Security of Property Rights for Whom?

72 Pages Posted: 26 Jul 2009

See all articles by Terra Lawson-Remer

Terra Lawson-Remer

The New School Graduate Program in International Affairs; United Nations - World Institute for Development Economics Research (UNU/WIDER); New York University

Date Written: July 23, 2009


Using a new set of indicators that measure the Property Insecurity of ethnopolitical minority groups, I find that Property Insecurity is not correlated with the Risk of Expropriation facing foreign investors and domestic elites – revealing that the aggregate measures of 'institutional quality' broadly used in the cross-country empirical development literature proxy only limited dimensions of the institutions being measured. Existing widely used Risk of Expropriation indicators, initially designed to assess the security of property rights faced by foreign investors, are relevant to the experiences of elites but fail to adequately incorporate the perspective of marginalized minority groups – so do not reflect the risk of expropriation faced by a country’s population more broadly. It has been widely argued that secure private property rights are a prerequisite for economic development. This article demonstrates that it fundamentally matters whose property rights are secure. I find that Property Insecurity of ethnopolitical minorities does not reduce growth in either the short or long term; that the severity of Property Insecurity for the worst-off group in a country is strongly related to the onset of armed conflict; and that controlling for civil war, Property Insecurity is associated with higher growth. Economic growth can occur when the property rights of elites are secure but marginalized minorities face high a risk of expropriation, because land is reallocated into the hands of investors with access to capital. However, the potentially growth enhancing effect of forced displacement and resettlement is mitigated because the property insecurity of minorities is also correlated with conflict, which reduces growth.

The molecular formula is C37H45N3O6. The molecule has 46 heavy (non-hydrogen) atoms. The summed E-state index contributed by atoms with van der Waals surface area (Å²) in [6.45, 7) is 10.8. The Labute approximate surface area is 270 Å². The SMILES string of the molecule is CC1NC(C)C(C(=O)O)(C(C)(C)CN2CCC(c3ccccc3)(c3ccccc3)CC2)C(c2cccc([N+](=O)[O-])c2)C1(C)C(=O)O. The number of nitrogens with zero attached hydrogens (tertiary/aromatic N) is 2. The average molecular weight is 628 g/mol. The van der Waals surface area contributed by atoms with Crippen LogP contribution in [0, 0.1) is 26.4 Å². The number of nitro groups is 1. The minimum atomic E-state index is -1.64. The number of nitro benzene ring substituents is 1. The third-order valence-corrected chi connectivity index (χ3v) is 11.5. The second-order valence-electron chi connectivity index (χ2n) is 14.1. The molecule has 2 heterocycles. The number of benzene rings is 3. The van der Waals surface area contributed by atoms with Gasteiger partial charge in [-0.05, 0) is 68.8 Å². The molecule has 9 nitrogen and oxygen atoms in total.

Keywords: property rights, economic development, growth, risk of expropriation, property insecurity, minorities, ethnopolitical minorities, conflict, civil war, institutions, indicators

JEL Classification: A10, A14, B25, H11, J15, J18, K, K1, K11, K12, K33, O1, O1, O11, O12, O13, O15, O17, O18, Q15

Suggested Citation

Lawson-Remer, Terra, Security of Property Rights for Whom? (July 23, 2009). CELS 2009 4th Annual Conference on Empirical Legal Studies Paper, Available at SSRN: or

Terra Lawson-Remer (Contact Author)

The New School Graduate Program in International Affairs ( email )

66 W. 12th Street
New York, NY 10011
United States

United Nations - World Institute for Development Economics Research (UNU/WIDER) ( email )

Katajanokanlaituri 6B
Helsinki, FIN-00160

New York University ( email )

New York, NY
United States

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